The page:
Sylvère Lotringer (1938-2021)
Sylvère Lotringer, Professor Emeritus of French, died at his home in Ensenada, Mexico, on November 8, 2021 at the age of 83. He was born in Paris on October 15, 1938, the son of Jewish immigrants from Poland. He survived the Nazi occupation of France as a “hidden child.” After graduating from the Lycée Jacques Decour in the 9th arrondissement of Paris, he received his BA (1962) and his MA (1963) in Comparative Literature from the Sorbonne. He then enrolled in the 6th Section of the Ecole Pratique des Hautes Etudes, where he studied with Lucien Goldmann and Roland Barthes. His doctoral thesis, defended in 1967 and written under the direction of Lucien Goldmann, was entitled: “Virginia Woolf: de la mort des valeurs aux valeurs de la mort.” Lotringer began his teaching career as a lecturer at Atatürk University in Erzurum, Turkey (1965-67). He moved to Australia for one year and taught at the University of New South Wales in Sydney (1968-69). He then moved to the United States, where he taught for one year at Swarthmore College (1969-70) as an assistant professor of French, and for two years at Case Western Reserve University as an associate professor (1970-72). He joined the Columbia faculty in 1972 as an associate professor of French with tenure, and was promoted to full professor in 1985. He retired in 2009.
Lotringer joined the Columbia faculty with the expectation that he would promote the ideas and methods of structuralism, which he had studied in France a few years before. He did teach structuralism, but he found its reliance on linguistic formalism stifling, and his focus shifted to signs in general, following Georges Bataille, and also to mental illness. In 1974 these interests converged in the creation of a journal, Semiotext(e), whose title alluded to the initial interest in semiotics while suggesting something much broader. Published without any institutional backing for several decades, Semiotext(e) played a decisive role in the dissemination of “French theory” in the United States (the journal is now published by MIT Press). In an interview with Gillen Wood in the early 90s, Lotringer recounted that when he came to the US in the early 70s, everyone in academia was “extremely anti-intellectual. I was criticized for using concepts.” “Since then,” Lotringer continued, “a huge reversal has occurred in the academy as well as in the art world. People started going for the concepts, without changing their ways of thinking at all…What we are witnessing these days is a huge industry summarizing, criticizing, and paraphrasing theory, all of which exemplifies the kind of deluxe funeral provided by the academy for anything that is alive.” In the same interview, Lotringer stressed that he was not an anti-institutional rebel. Referring to Deleuze and Guattari, he said he found in them “an antidote to the institution that was not predicated on attacking the institution itself… If radicals didn’t manage to change Columbia in the 60s, I was not going to do it all by myself. I’m not trying to fight anyone. I just want to open the university to the outside, to the art world, or to the political world. I just want to let in some fresh air.”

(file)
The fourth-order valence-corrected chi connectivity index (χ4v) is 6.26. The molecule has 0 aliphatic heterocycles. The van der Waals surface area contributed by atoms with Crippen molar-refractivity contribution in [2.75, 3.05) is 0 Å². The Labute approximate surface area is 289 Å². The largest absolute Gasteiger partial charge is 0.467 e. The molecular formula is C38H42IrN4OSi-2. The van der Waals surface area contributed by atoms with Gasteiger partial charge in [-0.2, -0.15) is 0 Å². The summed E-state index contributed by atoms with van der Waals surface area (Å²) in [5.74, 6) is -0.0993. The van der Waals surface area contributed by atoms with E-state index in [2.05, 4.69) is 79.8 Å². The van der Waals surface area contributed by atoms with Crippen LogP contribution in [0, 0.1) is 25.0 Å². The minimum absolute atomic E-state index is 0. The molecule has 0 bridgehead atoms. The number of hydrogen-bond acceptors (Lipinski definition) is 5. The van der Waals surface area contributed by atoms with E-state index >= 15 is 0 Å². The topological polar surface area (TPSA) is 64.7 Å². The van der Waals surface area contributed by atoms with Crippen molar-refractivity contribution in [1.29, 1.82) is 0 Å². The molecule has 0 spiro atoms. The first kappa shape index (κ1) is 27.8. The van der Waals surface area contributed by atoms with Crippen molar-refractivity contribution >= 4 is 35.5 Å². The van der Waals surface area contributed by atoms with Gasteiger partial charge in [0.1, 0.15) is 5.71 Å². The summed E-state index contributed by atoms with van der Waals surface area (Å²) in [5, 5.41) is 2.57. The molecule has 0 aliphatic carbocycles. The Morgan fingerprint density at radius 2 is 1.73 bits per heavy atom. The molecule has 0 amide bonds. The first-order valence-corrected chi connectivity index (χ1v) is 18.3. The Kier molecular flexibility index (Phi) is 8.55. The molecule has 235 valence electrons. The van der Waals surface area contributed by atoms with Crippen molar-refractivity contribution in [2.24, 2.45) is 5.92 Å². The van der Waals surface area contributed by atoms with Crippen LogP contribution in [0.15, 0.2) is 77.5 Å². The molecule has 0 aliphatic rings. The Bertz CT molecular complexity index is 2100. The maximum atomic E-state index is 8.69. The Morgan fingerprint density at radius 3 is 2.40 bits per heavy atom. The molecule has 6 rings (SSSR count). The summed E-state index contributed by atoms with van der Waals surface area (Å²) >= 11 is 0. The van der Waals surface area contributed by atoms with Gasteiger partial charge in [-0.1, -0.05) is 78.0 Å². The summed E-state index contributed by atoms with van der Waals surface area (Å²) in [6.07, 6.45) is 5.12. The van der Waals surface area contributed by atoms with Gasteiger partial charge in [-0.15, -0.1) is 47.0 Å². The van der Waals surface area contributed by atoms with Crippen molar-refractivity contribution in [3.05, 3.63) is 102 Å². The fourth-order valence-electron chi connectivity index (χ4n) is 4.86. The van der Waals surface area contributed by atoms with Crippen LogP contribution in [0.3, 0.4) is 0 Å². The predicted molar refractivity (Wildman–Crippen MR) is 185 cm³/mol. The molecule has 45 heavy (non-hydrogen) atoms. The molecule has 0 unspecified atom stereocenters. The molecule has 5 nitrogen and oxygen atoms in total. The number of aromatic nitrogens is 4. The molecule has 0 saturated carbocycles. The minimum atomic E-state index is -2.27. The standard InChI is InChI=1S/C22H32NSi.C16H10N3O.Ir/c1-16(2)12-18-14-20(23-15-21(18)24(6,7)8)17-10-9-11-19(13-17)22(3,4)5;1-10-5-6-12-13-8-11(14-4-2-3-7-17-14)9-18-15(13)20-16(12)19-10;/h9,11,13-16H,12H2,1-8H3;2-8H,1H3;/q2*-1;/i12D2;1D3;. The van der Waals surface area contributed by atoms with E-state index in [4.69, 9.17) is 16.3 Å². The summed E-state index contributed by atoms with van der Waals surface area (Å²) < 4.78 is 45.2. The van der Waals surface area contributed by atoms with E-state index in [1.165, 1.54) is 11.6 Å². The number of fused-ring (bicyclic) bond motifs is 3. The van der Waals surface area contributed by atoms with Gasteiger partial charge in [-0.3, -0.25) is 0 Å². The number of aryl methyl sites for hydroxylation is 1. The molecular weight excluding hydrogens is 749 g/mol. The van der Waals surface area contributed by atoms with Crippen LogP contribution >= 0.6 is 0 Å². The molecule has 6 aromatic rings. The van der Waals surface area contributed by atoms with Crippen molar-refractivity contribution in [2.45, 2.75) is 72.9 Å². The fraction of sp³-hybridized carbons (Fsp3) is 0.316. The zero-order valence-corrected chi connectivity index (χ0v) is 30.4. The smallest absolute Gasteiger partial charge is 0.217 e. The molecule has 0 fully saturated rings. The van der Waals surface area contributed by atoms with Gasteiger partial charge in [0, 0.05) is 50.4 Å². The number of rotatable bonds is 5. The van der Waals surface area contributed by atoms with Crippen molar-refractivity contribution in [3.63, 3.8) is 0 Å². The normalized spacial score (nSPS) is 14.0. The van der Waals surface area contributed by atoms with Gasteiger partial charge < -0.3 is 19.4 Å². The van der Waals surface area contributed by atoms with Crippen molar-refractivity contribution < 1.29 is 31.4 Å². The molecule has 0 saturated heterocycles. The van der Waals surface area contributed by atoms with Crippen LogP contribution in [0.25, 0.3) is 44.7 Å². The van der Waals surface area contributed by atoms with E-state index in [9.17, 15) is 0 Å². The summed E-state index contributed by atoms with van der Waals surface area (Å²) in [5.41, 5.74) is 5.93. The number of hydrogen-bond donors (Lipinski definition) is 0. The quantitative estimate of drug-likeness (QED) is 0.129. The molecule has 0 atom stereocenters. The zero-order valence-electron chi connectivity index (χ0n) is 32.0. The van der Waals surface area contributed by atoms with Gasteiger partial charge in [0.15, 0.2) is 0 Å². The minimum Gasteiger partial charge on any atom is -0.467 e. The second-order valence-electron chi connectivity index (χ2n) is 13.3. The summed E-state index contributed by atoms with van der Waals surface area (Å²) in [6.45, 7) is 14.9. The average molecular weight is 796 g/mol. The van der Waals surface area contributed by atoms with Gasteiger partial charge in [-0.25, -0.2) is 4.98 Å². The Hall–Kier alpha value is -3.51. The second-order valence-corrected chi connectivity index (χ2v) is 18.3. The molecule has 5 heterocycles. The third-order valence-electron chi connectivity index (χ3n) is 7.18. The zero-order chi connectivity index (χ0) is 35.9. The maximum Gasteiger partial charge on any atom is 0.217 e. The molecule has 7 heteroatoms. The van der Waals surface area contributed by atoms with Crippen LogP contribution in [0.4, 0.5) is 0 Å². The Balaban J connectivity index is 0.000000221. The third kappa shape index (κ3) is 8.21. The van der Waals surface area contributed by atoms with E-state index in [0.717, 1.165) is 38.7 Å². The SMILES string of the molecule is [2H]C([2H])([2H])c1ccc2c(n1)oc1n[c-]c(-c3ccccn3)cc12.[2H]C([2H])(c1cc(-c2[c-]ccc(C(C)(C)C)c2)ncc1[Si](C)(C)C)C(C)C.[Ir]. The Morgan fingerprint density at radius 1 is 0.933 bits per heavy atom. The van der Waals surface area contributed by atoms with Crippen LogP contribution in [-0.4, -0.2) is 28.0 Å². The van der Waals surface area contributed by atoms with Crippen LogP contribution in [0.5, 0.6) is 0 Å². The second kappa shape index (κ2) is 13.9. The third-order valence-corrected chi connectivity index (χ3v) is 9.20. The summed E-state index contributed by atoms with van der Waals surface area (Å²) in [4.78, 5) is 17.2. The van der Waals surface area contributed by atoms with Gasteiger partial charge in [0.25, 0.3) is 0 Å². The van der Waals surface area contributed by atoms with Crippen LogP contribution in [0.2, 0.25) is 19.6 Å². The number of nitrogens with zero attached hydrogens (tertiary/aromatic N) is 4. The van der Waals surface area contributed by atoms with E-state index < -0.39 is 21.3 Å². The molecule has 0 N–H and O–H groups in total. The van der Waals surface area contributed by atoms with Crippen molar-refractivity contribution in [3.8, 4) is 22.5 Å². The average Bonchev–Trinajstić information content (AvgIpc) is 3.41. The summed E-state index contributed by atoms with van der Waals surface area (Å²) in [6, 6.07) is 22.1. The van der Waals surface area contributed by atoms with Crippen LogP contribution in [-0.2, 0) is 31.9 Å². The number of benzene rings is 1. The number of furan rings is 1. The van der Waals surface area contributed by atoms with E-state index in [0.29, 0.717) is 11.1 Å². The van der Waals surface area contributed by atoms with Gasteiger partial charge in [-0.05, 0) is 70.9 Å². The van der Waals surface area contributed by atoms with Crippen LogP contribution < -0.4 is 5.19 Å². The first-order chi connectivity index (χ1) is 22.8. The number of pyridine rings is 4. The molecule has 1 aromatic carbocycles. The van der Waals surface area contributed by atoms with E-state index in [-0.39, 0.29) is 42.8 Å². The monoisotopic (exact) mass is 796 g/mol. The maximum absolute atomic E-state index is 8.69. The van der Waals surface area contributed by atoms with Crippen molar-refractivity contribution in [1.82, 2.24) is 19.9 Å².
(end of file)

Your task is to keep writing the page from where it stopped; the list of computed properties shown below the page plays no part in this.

This opening up of the university happened in a memorable way with the major conferences Lotringer organized in the 1970s and 1980s including “The Two Saussures” (1974), “Schizo-Culture” (1975), “The Nova Convention” (1978), “Polysexuality” (1980), and “Foucault Live” (1989). “Schizo-Culture,” which attracted a huge audience, brought together, in addition to the Scottish psychiatrist R.D. Laing, French philosophers (Foucault, Deleuze, Guattari, Lyotard) and American artists and writers (William Burroughs, John Cage, Merce Cunningham, Richard Foreman).
Lotringer was a prolific author in his own right. Many of his early articles appeared in French journals such as Critique and Poétique. After 1974 he published a lot of his own work in Semiotext(e) often in the form of co-authored monographs or edited volumes: Pure War, with Paul Virilio (1983); Forget Foucault, with Jean Baudrillard (1986); Crepuscular Dawn, with Paul Virilio (2002); The Miserables (2014) in addition to articles on Georges Bataille, Simone Weil, L.-F. Céline, Marguerite Duras, and Robert Antelme. His monograph entitled Overexposed, based on interviews with psychiatrists and patients, was published by Pantheon in 1988. Lotringer also published extensively on art: Foreign Agent: Kunst in den Zeiten der Theorie (Berlin: Merve Verlag, 1991); Nancy Spero (London: Phaidon Press, 1995). In the early 2000s he came back to his pioneering interest in “French theory” with French Theory in America, co-edited with Sande Cohen (Routledge, 2001), and Hatred of Capitalism, co-edited with Chris Kraus (Semiotext(e), 2001). More recently he published Mad Like Artaud (Univocal, 2015).
His teaching interests at Columbia included Dada and surrealism, situationism, Mallarmé, Proust, structuralism and post-structuralism, as well as anthropology, semiotics, philosophy and art in relation to 20th-century literature.
At a ceremony in Los Angeles on April 19, 2016, Lotringer was made a chevalier in the Ordre national des arts et lettres by Gérard Araud, Ambassador of France to the United States.
Lotringer is survived by his wife, Iris Klein, his daughter, Mia Lotringer Marano, a graduate of Columbia College, and two grandchildren. He is fondly remembered as a free spirit, an audacious thinker and a warm and gentle colleague and mentor.
Obituary in the Los Angeles Times, November 11, 2021
Obituary in Le Monde, November 11, 2021